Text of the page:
Visit the following link to see what types of Dapps are being built on Ethereum.

PWC Blockchain 2018

PricewaterhouseCoopers (PwC) is a multinational professional services network headquartered in London. PwC ranks as the second largest professional services firm in the world behind Deloitte.

In PwC’s 2018 survey of 600 executives from 15 territories, 84% say their organizations have at least some involvement with blockchain technology.

Additional highlights:

  • 45% believe trust could delay adoption
  • 30% see China as a rising blockchain leader
  • 28% say interoperability of systems is a key for success

Furthermore, they outline four strategies for blockchain success:

  1. Make the blockchain business case: evolution, not revolution
    Strategic clarity will ensure that your blockchain initiative has a business purpose around which you and other participants can align.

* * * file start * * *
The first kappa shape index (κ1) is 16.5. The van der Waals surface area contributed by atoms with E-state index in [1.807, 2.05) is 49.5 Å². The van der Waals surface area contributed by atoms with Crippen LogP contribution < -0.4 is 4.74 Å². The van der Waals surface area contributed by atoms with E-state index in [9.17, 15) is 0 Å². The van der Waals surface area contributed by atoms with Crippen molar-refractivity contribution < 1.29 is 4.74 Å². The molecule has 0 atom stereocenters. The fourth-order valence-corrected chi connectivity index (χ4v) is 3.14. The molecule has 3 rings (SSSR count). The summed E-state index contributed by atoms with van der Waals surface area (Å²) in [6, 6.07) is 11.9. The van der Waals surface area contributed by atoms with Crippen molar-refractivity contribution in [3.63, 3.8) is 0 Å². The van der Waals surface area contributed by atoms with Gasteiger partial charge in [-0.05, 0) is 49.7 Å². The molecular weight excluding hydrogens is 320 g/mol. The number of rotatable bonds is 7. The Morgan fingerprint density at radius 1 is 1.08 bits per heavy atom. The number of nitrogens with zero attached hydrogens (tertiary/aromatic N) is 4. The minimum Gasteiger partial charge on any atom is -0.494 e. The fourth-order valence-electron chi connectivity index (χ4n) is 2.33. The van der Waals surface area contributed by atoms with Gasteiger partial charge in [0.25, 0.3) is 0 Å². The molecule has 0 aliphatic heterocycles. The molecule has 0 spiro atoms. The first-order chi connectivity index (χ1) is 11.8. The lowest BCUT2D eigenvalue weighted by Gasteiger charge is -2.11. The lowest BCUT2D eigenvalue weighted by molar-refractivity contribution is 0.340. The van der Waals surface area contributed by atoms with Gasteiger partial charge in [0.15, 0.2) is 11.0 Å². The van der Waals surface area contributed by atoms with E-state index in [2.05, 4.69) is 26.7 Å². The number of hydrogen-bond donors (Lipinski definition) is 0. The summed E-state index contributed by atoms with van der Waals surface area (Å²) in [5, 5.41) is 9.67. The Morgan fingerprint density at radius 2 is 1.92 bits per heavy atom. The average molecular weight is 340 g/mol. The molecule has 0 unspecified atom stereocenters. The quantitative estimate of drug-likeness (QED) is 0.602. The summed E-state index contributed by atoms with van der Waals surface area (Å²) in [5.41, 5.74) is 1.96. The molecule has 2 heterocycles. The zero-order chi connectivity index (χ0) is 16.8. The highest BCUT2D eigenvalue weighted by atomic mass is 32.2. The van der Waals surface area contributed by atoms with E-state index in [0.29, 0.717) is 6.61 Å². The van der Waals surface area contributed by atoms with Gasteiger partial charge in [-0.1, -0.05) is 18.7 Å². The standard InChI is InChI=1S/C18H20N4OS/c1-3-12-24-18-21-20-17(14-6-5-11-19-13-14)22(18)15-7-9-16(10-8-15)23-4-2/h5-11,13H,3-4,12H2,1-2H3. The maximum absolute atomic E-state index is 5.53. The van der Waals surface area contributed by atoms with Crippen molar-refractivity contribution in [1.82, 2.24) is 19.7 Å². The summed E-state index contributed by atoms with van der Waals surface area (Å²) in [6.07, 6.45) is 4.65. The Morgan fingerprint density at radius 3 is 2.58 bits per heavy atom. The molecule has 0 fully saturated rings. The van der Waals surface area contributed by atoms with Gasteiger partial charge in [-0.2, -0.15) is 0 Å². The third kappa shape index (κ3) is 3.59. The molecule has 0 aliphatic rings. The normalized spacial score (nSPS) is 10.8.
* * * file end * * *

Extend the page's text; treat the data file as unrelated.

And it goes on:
2. Build an industry ecosystem
    Blockchain may call for competitors to collaborate in a new way, as they come together to solve industry-wide problems.
  3. Design deliberately
    Every blockchain will require rules and standards, particularly around what various participants will be able to access and how they can engage.
  4. Navigate regulatory uncertainty
    stay agile to meet regulatory requirements as they evolve in the years to come

What is Binance?

Binance is a crypto exchange for buying and selling cryptocurrencies. Some of the factors that have made it attractive to crypto traders include its availability in multiple languages, fast order processing and the fact that it transacts numerous digital currencies.

Binance is only for trading cryptocurrencies, and does not handle fiat currencies.

Due to evolving global regulations, Binance moved from China, where it was established, to Japan and then Taiwan and as of March 2018, relocated to Malta (Island country south of Italy).